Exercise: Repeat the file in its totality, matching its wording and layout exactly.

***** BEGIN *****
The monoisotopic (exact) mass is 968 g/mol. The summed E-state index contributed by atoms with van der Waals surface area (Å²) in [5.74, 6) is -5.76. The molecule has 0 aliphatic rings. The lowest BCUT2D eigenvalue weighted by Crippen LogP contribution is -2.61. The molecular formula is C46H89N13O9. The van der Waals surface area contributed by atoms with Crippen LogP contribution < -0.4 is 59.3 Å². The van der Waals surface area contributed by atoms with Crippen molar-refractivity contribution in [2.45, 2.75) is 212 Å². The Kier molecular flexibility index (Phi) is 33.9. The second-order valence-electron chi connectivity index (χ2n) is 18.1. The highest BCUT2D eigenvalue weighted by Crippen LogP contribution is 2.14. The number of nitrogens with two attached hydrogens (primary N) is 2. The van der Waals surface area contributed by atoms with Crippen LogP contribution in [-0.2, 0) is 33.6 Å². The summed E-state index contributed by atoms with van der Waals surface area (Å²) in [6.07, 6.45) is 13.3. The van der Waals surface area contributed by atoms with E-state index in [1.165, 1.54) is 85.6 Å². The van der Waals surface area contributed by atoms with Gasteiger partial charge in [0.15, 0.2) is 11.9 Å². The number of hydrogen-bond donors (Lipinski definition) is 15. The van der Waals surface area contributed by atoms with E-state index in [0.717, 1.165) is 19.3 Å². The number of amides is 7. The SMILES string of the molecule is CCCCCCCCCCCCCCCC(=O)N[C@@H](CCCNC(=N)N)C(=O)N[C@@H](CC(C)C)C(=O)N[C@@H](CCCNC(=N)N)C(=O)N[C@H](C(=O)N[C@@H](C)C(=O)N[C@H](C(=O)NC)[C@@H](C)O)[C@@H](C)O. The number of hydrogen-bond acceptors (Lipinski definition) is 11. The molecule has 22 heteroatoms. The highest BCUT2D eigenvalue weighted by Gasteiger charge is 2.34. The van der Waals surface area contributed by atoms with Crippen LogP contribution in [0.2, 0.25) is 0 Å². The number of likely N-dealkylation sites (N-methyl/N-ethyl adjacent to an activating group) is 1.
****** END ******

The monoisotopic (exact) mass is 968 g/mol. The summed E-state index contributed by atoms with van der Waals surface area (Å²) in [5.74, 6) is -5.76. The molecule has 0 aliphatic rings. The lowest BCUT2D eigenvalue weighted by Crippen LogP contribution is -2.61. The molecular formula is C46H89N13O9. The van der Waals surface area contributed by atoms with Crippen LogP contribution < -0.4 is 59.3 Å². The van der Waals surface area contributed by atoms with Crippen molar-refractivity contribution in [2.45, 2.75) is 212 Å². The Kier molecular flexibility index (Phi) is 33.9. The second-order valence-electron chi connectivity index (χ2n) is 18.1. The highest BCUT2D eigenvalue weighted by Crippen LogP contribution is 2.14. The number of nitrogens with two attached hydrogens (primary N) is 2. The van der Waals surface area contributed by atoms with Crippen LogP contribution in [-0.2, 0) is 33.6 Å². The summed E-state index contributed by atoms with van der Waals surface area (Å²) in [6.07, 6.45) is 13.3. The van der Waals surface area contributed by atoms with E-state index in [1.165, 1.54) is 85.6 Å². The van der Waals surface area contributed by atoms with Gasteiger partial charge in [0.15, 0.2) is 11.9 Å². The number of hydrogen-bond donors (Lipinski definition) is 15. The van der Waals surface area contributed by atoms with E-state index in [0.717, 1.165) is 19.3 Å². The number of amides is 7. The SMILES string of the molecule is CCCCCCCCCCCCCCCC(=O)N[C@@H](CCCNC(=N)N)C(=O)N[C@@H](CC(C)C)C(=O)N[C@@H](CCCNC(=N)N)C(=O)N[C@H](C(=O)N[C@@H](C)C(=O)N[C@H](C(=O)NC)[C@@H](C)O)[C@@H](C)O. The number of hydrogen-bond acceptors (Lipinski definition) is 11. The molecule has 22 heteroatoms. The highest BCUT2D eigenvalue weighted by Gasteiger charge is 2.34. The van der Waals surface area contributed by atoms with Crippen LogP contribution in [0.2, 0.25) is 0 Å². The number of likely N-dealkylation sites (N-methyl/N-ethyl adjacent to an activating group) is 1.